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Filed under Literary Destinations, Random Savidgeness, Reading Retreat, Travel

The Highs of Hebden Bridge & Heptonstall (A Book Crawl in Yorkshire)

Before I take you on a virtual tour which includes beautiful countryside, several book shops, Sylvia Plath’s final resting place and an impressive book loot, I just want to say a huge thank you for all the comments, emails and texts I got yesterday after I told you of the latest with my health. It was lovely to have all your thoughts and meant a lot. Anyway before I get any mushier let me tell you about a wonderful day out I had on Tuesday which was something of a destination lottery as it turned out.

Wanting to do something to keep me occupied before ‘results day’ on Wednesday myself and the lovely Paul Magrs decided we would head to the train station and pick a random destination to head to for some kind of bookish adventure. And what a lovely station it was that we chose, you know how I love my Victoriana…

As soon as we stepped inside I had a good feeling that we would have a great day for books and adventure when I saw this wonderful old signage from the original station…

We decided we would get the next train which happened to take us into the Yorkshire Dales with Hebden Bridge as its destination. With a lovely M&S sandwich selection (which Paul rather took the mickey out of me for) and some nibbles we got onto a train that looked like it should be sat on a snowy peak and be taking us off to the top of the alps. Instead it took us as far as Todmorden where we sneakily got off (sometimes you need to stop and hop off along the way)…

Paul had raved about a wonderful bookshop that was housed there; unfortunately it seemed that like most of Todmorden on a Tuesday it was closed… which was rather unimpressive, did they not know we were coming? Oh no, they didn’t. We did pop into several charity shops though before both grabbing a corned beef pasty (I might also have had a gingerbread man) which we ate by the canal…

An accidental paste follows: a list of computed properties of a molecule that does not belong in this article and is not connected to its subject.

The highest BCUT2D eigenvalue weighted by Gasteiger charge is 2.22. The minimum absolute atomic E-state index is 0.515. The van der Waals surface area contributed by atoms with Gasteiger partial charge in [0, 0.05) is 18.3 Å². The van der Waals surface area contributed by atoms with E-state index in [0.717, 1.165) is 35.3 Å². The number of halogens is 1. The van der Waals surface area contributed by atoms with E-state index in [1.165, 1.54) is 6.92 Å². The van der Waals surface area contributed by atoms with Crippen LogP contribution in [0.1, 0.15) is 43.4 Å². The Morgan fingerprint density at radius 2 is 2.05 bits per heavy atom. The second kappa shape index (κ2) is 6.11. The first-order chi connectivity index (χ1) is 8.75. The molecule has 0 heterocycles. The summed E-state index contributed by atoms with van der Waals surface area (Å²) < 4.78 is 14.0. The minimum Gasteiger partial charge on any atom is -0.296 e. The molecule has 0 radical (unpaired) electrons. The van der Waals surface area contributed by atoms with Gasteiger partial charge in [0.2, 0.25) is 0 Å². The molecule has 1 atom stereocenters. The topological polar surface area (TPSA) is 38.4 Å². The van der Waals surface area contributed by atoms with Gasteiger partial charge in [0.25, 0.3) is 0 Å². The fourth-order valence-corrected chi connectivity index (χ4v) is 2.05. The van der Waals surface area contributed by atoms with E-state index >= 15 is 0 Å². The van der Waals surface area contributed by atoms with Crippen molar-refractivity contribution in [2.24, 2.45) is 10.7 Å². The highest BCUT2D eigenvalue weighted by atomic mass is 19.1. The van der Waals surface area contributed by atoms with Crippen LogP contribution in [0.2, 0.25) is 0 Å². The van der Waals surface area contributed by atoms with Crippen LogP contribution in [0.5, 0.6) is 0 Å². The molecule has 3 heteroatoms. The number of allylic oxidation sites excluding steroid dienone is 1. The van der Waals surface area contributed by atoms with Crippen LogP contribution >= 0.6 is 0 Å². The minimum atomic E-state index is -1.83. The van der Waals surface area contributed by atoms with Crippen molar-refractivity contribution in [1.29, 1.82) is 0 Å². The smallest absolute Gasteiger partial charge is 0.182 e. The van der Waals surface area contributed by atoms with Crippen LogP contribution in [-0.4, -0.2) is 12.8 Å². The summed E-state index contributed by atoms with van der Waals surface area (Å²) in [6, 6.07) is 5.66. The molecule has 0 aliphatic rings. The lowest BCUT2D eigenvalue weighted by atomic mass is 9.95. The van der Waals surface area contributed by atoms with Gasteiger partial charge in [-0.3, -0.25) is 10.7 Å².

Soon enough though we headed off to Hebden Bridge which has one of the most wonderful train stations I have scene, its literally like going back in time…

Again, sadly the independent book shop here was also closed on a Tuesday (maybe we should have said we were coming) it looked a corker too…

We did visit a marvellous remainder book shop…

In which I found an absolute gem I could have walked away with about five books from this store but I was incredibly restrained, well ok I was restrained because we had visited every charity shop going in Hebden Bridge and had already got a corking seven books in my bag. Which meant rather than walk all the way to the peak point of Heptonstall I begged to get a bus, which was driven by the happiest bus driver I have ever had the pleasure of meeting – he drove us back down too rather like a taxi service), and came to the stunning derelict Heptonstall church which either got struck by lightening or was bombed, I need to look it up…